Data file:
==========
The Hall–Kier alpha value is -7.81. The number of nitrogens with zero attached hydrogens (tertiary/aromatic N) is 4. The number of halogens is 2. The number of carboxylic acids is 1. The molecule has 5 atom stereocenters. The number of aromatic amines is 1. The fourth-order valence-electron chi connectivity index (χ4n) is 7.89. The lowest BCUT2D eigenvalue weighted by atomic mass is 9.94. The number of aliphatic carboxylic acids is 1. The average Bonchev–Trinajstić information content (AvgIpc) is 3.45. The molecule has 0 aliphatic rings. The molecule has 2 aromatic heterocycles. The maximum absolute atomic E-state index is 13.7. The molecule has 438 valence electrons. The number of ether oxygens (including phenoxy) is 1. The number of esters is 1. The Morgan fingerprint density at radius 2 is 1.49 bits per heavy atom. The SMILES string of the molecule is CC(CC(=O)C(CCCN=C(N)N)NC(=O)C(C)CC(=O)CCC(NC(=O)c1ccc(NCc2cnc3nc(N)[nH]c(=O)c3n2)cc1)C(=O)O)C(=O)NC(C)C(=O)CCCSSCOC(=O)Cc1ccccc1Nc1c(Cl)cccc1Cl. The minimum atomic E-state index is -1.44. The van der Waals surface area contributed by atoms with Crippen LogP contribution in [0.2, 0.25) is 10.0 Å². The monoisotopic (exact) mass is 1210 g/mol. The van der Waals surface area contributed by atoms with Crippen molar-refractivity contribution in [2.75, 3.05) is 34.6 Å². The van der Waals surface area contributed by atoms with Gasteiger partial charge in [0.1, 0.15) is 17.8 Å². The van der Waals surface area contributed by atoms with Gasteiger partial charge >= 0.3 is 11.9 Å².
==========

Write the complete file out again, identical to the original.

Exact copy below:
The Hall–Kier alpha value is -7.81. The number of nitrogens with zero attached hydrogens (tertiary/aromatic N) is 4. The number of halogens is 2. The number of carboxylic acids is 1. The molecule has 5 atom stereocenters. The number of aromatic amines is 1. The fourth-order valence-electron chi connectivity index (χ4n) is 7.89. The lowest BCUT2D eigenvalue weighted by atomic mass is 9.94. The number of aliphatic carboxylic acids is 1. The average Bonchev–Trinajstić information content (AvgIpc) is 3.45. The molecule has 0 aliphatic rings. The molecule has 2 aromatic heterocycles. The maximum absolute atomic E-state index is 13.7. The molecule has 438 valence electrons. The number of ether oxygens (including phenoxy) is 1. The number of esters is 1. The Morgan fingerprint density at radius 2 is 1.49 bits per heavy atom. The SMILES string of the molecule is CC(CC(=O)C(CCCN=C(N)N)NC(=O)C(C)CC(=O)CCC(NC(=O)c1ccc(NCc2cnc3nc(N)[nH]c(=O)c3n2)cc1)C(=O)O)C(=O)NC(C)C(=O)CCCSSCOC(=O)Cc1ccccc1Nc1c(Cl)cccc1Cl. The minimum atomic E-state index is -1.44. The van der Waals surface area contributed by atoms with Crippen LogP contribution in [0.2, 0.25) is 10.0 Å². The monoisotopic (exact) mass is 1210 g/mol. The van der Waals surface area contributed by atoms with Crippen molar-refractivity contribution in [2.75, 3.05) is 34.6 Å². The van der Waals surface area contributed by atoms with Gasteiger partial charge in [0.1, 0.15) is 17.8 Å². The van der Waals surface area contributed by atoms with Gasteiger partial charge >= 0.3 is 11.9 Å².